Readings of the Lotus Sutra

Readings of the Lotus Sutra

Stephen F. Teiser
Jacqueline I. Stone
Copyright Date: 2009
Pages: 304
https://www.jstor.org/stable/10.7312/teis14288
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  • Book Info
    Readings of the Lotus Sutra
    Book Description:

    The Lotus Sutra proclaims that a unitary intent underlies the diversity of Buddhist teachings and promises that all people without exception can achieve supreme awakening. Establishing the definitive guide to this profound text, specialists in Buddhist philosophy, art, and history of religion address the major ideas and controversies surrounding the Lotus Sutra and its manifestations in ritual performance, ascetic practice, visual representations, and social action across history. Essays survey the Indian context in which the sutra was produced, its compilation and translation history, and its influence across China and Japan, among many other issues. The volume also includes a Chinese and Japanese character glossary, notes on Western translations of the text, and a synoptic bibliography.

    eISBN: 978-0-231-52043-0
    Subjects: Religion, History

Table of Contents

  1. Front Matter
    (pp. i-iv)
  2. Table of Contents
    (pp. v-vi)
  3. FOREWORD
    (pp. vii-viii)
    Sheng Yen

    The series Columbia Readings of Buddhist Literature is intended to offer students and teachers the best scholarship, in a pedagogically useful form, concerning the whole range of Buddhist literature. Each book in the series is crafted to provide for each Buddhist text the essential background knowledge, a series of close readings of the text, and introductions to the ways in which the text has been interpreted throughout the history of Buddhism.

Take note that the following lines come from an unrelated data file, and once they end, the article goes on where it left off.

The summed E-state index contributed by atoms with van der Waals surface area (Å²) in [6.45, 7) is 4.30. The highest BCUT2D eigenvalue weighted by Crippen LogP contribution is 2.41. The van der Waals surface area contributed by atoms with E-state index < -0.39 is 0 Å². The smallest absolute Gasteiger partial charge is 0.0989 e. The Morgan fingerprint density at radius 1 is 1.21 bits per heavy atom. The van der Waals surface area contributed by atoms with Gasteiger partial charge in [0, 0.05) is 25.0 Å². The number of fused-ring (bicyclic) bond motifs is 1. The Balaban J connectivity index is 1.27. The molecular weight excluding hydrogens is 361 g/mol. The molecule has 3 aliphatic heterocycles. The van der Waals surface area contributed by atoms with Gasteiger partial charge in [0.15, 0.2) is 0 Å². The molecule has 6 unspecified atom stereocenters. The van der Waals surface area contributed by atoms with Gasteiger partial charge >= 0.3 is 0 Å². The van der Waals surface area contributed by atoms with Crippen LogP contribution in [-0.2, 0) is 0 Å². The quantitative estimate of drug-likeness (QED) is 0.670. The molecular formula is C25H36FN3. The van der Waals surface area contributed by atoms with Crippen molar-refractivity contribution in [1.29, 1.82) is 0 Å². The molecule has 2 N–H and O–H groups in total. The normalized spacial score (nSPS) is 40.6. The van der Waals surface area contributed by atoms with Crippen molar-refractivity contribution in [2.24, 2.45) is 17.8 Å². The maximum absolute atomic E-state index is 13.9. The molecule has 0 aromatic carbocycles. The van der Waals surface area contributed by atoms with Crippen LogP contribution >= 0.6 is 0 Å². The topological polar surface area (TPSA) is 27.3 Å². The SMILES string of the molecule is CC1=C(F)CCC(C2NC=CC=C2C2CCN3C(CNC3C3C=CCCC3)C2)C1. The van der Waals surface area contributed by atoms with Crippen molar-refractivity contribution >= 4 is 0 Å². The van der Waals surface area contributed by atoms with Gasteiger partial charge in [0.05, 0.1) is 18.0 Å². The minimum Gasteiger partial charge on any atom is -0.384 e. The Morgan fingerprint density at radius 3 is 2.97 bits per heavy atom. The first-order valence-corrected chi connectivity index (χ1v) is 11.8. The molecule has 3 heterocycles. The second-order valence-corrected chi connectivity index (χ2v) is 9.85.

The Dharma Drum Foundation for Research in the Humanities and Social Sciences is delighted to sponsor the series. The foundation supports a wide range of scholarly research, academic exchange,...

  4. PREFACE
    (pp. ix-xiv)
    Stephen F. Teiser and Jacqueline I. Stone
  5. 1 INTERPRETING THE LOTUS SŪTRA
    (pp. 1-61)
    Stephen F. Teiser and Jacqueline I. Stone

    The lotus sūtra asserts a bold set of claims about the Buddhist religion. Pitting itself against what the text views as immature followers of the Buddha, the Lotus champions the cause of the bodhisattva (a being intent upon supreme enlightenment), who seeks salvation for all sentient beings. The text portrays earlier models for the practice of Buddhism as preliminary or incomplete—or effective only after their provisional nature is understood. The Lotus Sūtra propounds the doctrine of skillful means, or expedient devices (Skt.: upāyakauśalya, or upāya), according to which all earlier teachings are temporary measures created by buddhas (fully enlightened...